The position of Prudential has appeal as a matter of strict contract law. Yet, an insurance policy is not an ordinary contract. It is a complex instrument, unilaterally prepared, and seldom understood by the assured. The same is equally true of the conditional receipt. The parties are not similarly situated. The company and its representatives are expert in the field; the applicant is not. A court should not be unaware of this reality and subordinate its significance to strict legal doctrine. Allen v. Metropolitan Life Ins. Co., 208 A.2d 638 (N.J. 1965). Nor should a court be obliged to overlook the obvious advantage to the company in obtaining payment of the premium when the application is made. It is a device to avoid the possibility that the applicant will change his mind and revoke his application, or deal with a rival company. Metropolitan Life Ins. Co. v. Grant, 268 F.2d 307 (9 Cir.1959), Pope, J., concurring. A conditional receipt tends to *348 encourage deception. We do not mean to imply affirmative misconduct by the soliciting insurance agent. We suggest only that if nothing is said about the complicated and legalistic phrasing of the receipt, and the agent accepts an application for insurance together with the first premium payment, the applicant has reason to believe that he is insured. Otherwise, he is deceived.

For these reasons we hold that the conditional receipt created a temporary contract of insurance subject to a condition-rejection of Richard Lamme's application by the insurance company. Since rejection did not occur prior to his death, the company is liable. Patterson, Essentials of Insurance Law, 2d ed., p. 100 (1957); Allen v. Metropolitan Life Ins. Co., supra; Ransom v. The Penn Mutual Life Ins. Co., supra.

In Ransom, supra, the court construed the "insurability" condition of the receipt as a condition subsequent; that is, a condition which if not met would terminate coverage, rather than a condition precedent; that is, a condition which, if met, would initiate coverage. Such construction may, on occasion, allow one who is not insurable for physical reasons, to secure insurance coverage, since the applicant's insurability at the moment his application is received and premium paid is irrelevant. Metropolitan Life Ins. Co. v. Wood, 302 F.2d 802 (9 Cir.1962). Indeed, this is the main criticism directed to the Allen and Ransom decisions. See: 7 Stanford L.Rev. 292 (1955); Fortunato, Conditional Receipts: Should the Uninsurable Have Insurance, Vol. 1, No. 3, The Forum (1966).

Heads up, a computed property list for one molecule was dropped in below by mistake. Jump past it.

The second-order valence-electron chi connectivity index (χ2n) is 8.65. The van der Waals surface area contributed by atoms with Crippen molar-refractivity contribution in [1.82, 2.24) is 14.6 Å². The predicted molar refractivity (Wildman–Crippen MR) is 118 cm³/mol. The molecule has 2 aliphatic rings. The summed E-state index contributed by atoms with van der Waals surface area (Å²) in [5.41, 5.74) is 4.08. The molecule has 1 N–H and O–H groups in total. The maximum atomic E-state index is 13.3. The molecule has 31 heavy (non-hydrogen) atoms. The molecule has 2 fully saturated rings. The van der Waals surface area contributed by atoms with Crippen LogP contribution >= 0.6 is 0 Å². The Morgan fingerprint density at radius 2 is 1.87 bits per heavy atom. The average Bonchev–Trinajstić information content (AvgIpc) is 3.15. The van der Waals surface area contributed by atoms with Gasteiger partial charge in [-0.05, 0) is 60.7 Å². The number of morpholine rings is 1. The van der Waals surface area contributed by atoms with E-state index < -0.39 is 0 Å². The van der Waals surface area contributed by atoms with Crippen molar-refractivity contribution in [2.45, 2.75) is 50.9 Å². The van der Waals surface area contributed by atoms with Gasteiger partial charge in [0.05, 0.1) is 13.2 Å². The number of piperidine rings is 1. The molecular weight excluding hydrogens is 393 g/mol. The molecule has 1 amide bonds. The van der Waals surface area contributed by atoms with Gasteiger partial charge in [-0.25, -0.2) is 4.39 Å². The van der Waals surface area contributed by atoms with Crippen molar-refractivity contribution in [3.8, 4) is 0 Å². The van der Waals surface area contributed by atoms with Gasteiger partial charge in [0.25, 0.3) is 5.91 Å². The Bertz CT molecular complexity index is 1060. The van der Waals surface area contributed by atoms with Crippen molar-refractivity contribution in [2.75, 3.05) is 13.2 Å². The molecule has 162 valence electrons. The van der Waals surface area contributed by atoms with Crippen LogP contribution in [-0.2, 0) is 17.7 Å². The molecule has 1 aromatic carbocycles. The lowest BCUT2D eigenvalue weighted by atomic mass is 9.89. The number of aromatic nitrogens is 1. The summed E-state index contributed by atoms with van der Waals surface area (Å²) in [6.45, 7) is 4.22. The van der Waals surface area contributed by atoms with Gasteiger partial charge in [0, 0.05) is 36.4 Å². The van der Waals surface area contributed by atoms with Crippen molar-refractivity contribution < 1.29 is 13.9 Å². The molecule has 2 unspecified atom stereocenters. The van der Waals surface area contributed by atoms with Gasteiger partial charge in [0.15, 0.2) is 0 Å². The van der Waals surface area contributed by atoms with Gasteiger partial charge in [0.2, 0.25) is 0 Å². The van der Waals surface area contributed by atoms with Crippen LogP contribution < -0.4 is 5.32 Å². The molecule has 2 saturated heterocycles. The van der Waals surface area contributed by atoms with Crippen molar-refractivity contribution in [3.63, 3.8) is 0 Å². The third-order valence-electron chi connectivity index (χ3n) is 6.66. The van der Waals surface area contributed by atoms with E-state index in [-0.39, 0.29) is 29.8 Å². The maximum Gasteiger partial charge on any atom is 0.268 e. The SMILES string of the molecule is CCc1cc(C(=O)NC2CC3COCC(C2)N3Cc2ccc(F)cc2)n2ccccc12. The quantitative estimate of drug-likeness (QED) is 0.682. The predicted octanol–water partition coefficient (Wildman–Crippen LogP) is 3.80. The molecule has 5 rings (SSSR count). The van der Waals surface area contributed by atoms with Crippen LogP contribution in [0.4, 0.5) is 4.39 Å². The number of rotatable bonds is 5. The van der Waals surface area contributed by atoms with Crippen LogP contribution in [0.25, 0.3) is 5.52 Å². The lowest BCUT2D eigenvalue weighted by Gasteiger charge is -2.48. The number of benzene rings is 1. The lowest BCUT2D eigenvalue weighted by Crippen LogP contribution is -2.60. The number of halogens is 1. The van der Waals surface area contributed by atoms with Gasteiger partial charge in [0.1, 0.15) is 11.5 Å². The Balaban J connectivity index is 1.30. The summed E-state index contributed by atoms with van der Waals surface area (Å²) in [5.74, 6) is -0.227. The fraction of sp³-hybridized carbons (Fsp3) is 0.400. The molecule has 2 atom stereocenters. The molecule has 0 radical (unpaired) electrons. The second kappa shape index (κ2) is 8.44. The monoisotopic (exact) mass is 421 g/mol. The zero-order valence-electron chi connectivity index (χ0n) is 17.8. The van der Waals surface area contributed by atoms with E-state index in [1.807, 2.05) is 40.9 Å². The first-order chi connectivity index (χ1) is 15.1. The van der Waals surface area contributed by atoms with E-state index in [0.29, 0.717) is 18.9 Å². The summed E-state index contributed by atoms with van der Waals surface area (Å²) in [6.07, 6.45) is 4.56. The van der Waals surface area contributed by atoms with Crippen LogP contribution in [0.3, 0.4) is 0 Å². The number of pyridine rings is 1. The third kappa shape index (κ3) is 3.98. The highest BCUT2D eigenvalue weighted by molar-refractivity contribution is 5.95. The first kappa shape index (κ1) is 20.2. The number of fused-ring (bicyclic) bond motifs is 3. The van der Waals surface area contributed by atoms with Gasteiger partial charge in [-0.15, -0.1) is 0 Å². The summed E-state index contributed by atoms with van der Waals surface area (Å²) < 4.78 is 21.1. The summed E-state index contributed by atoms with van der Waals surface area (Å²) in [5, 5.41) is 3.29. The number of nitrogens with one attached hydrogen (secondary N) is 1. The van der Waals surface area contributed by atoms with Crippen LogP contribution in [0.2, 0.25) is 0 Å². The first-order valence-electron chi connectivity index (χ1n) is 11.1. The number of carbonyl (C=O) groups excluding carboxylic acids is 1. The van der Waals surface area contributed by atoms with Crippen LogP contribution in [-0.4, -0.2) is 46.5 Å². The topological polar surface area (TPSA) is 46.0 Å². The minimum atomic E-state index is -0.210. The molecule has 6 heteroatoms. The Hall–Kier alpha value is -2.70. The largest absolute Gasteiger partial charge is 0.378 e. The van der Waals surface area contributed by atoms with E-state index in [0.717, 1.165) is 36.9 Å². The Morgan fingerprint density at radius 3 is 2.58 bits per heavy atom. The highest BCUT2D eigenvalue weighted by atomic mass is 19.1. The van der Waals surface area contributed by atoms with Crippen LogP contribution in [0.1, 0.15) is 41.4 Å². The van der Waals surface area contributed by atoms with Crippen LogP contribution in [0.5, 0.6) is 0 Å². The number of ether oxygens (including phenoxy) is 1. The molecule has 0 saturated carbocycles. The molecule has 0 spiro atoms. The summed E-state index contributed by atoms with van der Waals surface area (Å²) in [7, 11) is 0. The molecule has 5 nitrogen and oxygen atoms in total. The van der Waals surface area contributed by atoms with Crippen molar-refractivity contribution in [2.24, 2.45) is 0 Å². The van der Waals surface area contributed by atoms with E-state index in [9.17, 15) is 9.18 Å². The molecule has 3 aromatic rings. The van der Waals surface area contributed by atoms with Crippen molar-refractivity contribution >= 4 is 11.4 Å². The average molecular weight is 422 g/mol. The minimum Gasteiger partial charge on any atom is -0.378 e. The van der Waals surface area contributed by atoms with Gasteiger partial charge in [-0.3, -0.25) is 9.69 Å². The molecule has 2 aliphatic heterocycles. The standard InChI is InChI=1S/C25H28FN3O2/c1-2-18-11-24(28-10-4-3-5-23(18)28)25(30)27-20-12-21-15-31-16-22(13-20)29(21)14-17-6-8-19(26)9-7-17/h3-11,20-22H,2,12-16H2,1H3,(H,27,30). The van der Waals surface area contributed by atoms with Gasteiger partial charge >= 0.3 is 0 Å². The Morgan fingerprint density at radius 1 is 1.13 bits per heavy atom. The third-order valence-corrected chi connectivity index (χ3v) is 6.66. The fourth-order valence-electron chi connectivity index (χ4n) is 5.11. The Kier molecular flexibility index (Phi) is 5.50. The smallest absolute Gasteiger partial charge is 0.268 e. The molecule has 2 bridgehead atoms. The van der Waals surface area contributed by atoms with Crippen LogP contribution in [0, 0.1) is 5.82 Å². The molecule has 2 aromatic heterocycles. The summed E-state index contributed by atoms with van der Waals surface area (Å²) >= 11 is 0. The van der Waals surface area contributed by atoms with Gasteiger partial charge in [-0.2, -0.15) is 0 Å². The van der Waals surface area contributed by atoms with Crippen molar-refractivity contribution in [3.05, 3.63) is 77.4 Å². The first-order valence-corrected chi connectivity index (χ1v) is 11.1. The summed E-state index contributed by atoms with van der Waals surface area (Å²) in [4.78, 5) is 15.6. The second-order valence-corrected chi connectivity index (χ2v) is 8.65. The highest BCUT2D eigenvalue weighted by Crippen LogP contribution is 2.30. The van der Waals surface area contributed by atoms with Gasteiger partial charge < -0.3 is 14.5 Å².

Notwithstanding this possible result in some instances, we think that the policy considerations heretofore expressed carry the greater weight. The life insurance companies may still write "COD" insurance,[4] or, in the light of experience, choose to assume the risk sometimes involved in the use of the conditional receipt. Our holding renders it unnecessary to consider other assigned errors.


COLLINS and ZENOFF, JJ., concur.


[1] The basic policy was to be for $5000 with additional, but diminishing term insurance, initially in the amount of $20,000.

[2] Cases collected annot. 2 A.L.R.2d 943; 7 Stanford L.Rev. 292 (1955); 63 Yale L.J. 523 (1954); 15 U.Chi.L.Rev. 379 (1948); 60 Harv.L.Rev. 1164 (1947); 44 Yale L.J. 1223 (1935). See also the lucid article of Samuel Fortunato, "Conditional Receipts: Should the Uninsurable Have Insurance?", Vol. 1, No. 3, The Forum (1966).

[3] The receipt in pertinent part reads: "If the required and completed Part 1 and the required and completed Part 2 of the application and such other information as may be required by the Company are received by the Company at one of its Home Offices, and if the Company after the receipt thereof determines to its satisfaction that the proposed insured was insurable on the later of the dates of said Parts I and II * * *."

[4] Absent a contrary agreement (the conditional receipt, for example) payment of the initial premium and delivery of the policy are usually concurrent acts, thereby creating a period between the signing of the application by the applicant and the delivery of the policy during which no money has been advanced to the insurance company, and no insurance is in effect. This is called "COD", or "cash on delivery" insurance.